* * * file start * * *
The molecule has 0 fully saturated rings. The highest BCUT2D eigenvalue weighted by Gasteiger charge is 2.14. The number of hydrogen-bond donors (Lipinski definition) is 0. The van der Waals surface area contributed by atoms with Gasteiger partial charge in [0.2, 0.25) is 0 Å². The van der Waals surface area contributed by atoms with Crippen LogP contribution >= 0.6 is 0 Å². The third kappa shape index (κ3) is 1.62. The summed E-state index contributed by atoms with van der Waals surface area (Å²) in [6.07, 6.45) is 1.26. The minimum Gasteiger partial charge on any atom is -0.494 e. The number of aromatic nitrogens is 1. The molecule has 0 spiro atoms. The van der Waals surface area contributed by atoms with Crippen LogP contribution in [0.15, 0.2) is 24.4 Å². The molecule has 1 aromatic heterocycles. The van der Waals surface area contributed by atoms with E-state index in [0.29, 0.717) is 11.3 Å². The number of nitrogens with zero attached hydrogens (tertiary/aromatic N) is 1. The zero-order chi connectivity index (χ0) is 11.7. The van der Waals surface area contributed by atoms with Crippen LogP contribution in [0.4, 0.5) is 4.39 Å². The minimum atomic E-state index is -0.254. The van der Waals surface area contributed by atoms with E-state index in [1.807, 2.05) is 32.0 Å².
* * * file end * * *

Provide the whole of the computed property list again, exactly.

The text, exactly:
The molecule has 0 fully saturated rings. The highest BCUT2D eigenvalue weighted by Gasteiger charge is 2.14. The number of hydrogen-bond donors (Lipinski definition) is 0. The van der Waals surface area contributed by atoms with Gasteiger partial charge in [0.2, 0.25) is 0 Å². The van der Waals surface area contributed by atoms with Crippen LogP contribution >= 0.6 is 0 Å². The third kappa shape index (κ3) is 1.62. The summed E-state index contributed by atoms with van der Waals surface area (Å²) in [6.07, 6.45) is 1.26. The minimum Gasteiger partial charge on any atom is -0.494 e. The number of aromatic nitrogens is 1. The molecule has 0 spiro atoms. The van der Waals surface area contributed by atoms with Crippen LogP contribution in [0.15, 0.2) is 24.4 Å². The molecule has 1 aromatic heterocycles. The van der Waals surface area contributed by atoms with E-state index in [0.29, 0.717) is 11.3 Å². The number of nitrogens with zero attached hydrogens (tertiary/aromatic N) is 1. The zero-order chi connectivity index (χ0) is 11.7. The van der Waals surface area contributed by atoms with Crippen LogP contribution in [0.4, 0.5) is 4.39 Å². The minimum atomic E-state index is -0.254. The van der Waals surface area contributed by atoms with E-state index in [1.807, 2.05) is 32.0 Å².